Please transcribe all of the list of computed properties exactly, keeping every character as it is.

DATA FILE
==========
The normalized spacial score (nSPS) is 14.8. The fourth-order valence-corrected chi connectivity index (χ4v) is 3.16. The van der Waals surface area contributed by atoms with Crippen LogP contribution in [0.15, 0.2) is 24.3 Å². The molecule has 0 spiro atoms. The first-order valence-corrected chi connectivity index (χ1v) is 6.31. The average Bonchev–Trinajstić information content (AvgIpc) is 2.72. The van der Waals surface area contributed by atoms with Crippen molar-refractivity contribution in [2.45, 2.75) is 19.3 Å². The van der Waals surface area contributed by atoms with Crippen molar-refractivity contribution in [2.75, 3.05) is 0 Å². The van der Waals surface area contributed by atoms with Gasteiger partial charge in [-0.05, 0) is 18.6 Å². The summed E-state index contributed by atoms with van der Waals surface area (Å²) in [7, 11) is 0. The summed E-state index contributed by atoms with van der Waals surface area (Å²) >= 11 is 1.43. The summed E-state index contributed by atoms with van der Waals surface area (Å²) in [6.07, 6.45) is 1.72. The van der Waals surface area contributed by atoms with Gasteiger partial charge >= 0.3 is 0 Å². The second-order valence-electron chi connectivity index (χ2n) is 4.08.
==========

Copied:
The normalized spacial score (nSPS) is 14.8. The fourth-order valence-corrected chi connectivity index (χ4v) is 3.16. The van der Waals surface area contributed by atoms with Crippen LogP contribution in [0.15, 0.2) is 24.3 Å². The molecule has 0 spiro atoms. The first-order valence-corrected chi connectivity index (χ1v) is 6.31. The average Bonchev–Trinajstić information content (AvgIpc) is 2.72. The van der Waals surface area contributed by atoms with Crippen molar-refractivity contribution in [2.45, 2.75) is 19.3 Å². The van der Waals surface area contributed by atoms with Crippen molar-refractivity contribution in [2.75, 3.05) is 0 Å². The van der Waals surface area contributed by atoms with Gasteiger partial charge in [-0.05, 0) is 18.6 Å². The summed E-state index contributed by atoms with van der Waals surface area (Å²) in [7, 11) is 0. The summed E-state index contributed by atoms with van der Waals surface area (Å²) >= 11 is 1.43. The summed E-state index contributed by atoms with van der Waals surface area (Å²) in [6.07, 6.45) is 1.72. The van der Waals surface area contributed by atoms with Gasteiger partial charge >= 0.3 is 0 Å². The second-order valence-electron chi connectivity index (χ2n) is 4.08.